It looks very good if it gets the care it needs. Here's some urban Acrocomia Aculeata's in Merida. The south Mexico form which is a bit dwarf-ish. This is the same type of Acrocomia I recieved.

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8 hours ago, richtrav said:

Most of the A. mexicana in south Texas came from north of Tampico. 

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I think Acrocomia Mexicana might be a variety. They are very different from the ones grown in South America like Brazil. Mexicana has flatter leaves that are less plumose while other Acrocomias almost look like Queen Palms from a distance.

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20 hours ago, idontknowhatnametuse said:

It looks very good if it gets the care it needs. Here's some urban Acrocomia Aculeata's in Merida. The south Mexico form which is a bit dwarf-ish. This is the same type of Acrocomia I recieved.

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It's funny because from a distance they look like queen palms and then at a second glance it's like "wait a minute...". They really look nice especially in those rows. I think they should be more common even outside of Latinoamerica.

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6 hours ago, idontknowhatnametuse said:

I think Acrocomia Mexicana might be a variety. They are very different from the ones grown in South America like Brazil. Mexicana has flatter leaves that are less plumose while other Acrocomias almost look like Queen Palms from a distance.

I think it is just a variety of aculeata, the Argentine stuff might be different I’d have to check up on the literature. To me they all look like spiny queen palms, in Argentina and Paraguay you have to look at some of them up close to determine if they’re Acrocomia or Syagrus where they grow together.

 

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38 minutes ago, richtrav said:

I think it is just a variety of aculeata, the Argentine stuff might be different I’d have to check up on the literature. To me they all look like spiny queen palms, in Argentina and Paraguay you have to look at some of them up close to determine if they’re Acrocomia or Syagrus where they grow together.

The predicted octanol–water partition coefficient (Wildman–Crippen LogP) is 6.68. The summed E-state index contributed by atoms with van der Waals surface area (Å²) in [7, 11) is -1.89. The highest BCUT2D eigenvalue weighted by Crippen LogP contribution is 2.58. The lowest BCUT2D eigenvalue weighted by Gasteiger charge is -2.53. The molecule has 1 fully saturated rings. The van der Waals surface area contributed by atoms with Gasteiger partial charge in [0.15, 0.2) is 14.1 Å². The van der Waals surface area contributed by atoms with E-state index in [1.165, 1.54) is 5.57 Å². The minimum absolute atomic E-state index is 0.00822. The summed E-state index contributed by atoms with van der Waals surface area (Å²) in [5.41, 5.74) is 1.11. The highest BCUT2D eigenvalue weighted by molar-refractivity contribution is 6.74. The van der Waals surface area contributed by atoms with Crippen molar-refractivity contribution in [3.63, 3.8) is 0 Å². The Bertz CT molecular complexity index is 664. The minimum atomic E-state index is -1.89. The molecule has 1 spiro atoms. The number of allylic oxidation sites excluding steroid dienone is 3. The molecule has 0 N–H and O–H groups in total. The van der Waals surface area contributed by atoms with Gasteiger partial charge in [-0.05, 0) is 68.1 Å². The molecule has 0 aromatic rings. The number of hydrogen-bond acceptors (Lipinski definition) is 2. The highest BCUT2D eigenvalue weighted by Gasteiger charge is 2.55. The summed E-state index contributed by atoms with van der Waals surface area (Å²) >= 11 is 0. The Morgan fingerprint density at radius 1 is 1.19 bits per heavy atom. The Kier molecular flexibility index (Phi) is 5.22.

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The ones from Argentina are Acrocomia Totai, not aculeata. Totai is a bit hardier though.

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Both palms survived the cold rain and 4⁰C completely exposed. No damage and growing.

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  • 3 weeks later...
On 2/1/2023 at 11:40 PM, richtrav said:

Most of the A. mexicana in south Texas came from north of Tampico. 

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Are these roadside in the RGV? Or down in Mexico?

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49 minutes ago, Meangreen94z said:

Are these roadside in the RGV? Or down in Mexico?

Pretty sure this is Tamaulipas, Mexico. Close to Barras Del Tordo.

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4 hours ago, idontknowhatnametuse said:

Pretty sure this is Tamaulipas, Mexico. Close to Barras Del Tordo.

That is exactly where they are. There is also a disjunct population of Sabal mauritiiformis in that area too.

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48 minutes ago, richtrav said:

That is exactly where they are. There is also a disjunct population of Sabal mauritiiformis in that area too.

Any photos of the Sabal Mauritiiformis areas?

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7 hours ago, richtrav said:

image.thumb.jpeg.624e92a1c8e7eea025b105b354b3b212.jpeg 

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How cold hardy are these? My Sabal Yapa seedlings were never affected by the cold and I heard this one has similar cold hardiness.

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They had their foliage burned off in ‘21 but all the ones I know of here recovered. It is probably the most tender Sabal but still can recover from a pretty hard freeze.

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  • 1 month later...

My pinnate Acrocomia Mexicana started pushing a new leaf some days ago.

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The other one doesn't fully open its leaf yet. It's on the process of making a light green petiole full of spines. These spines get longer every time.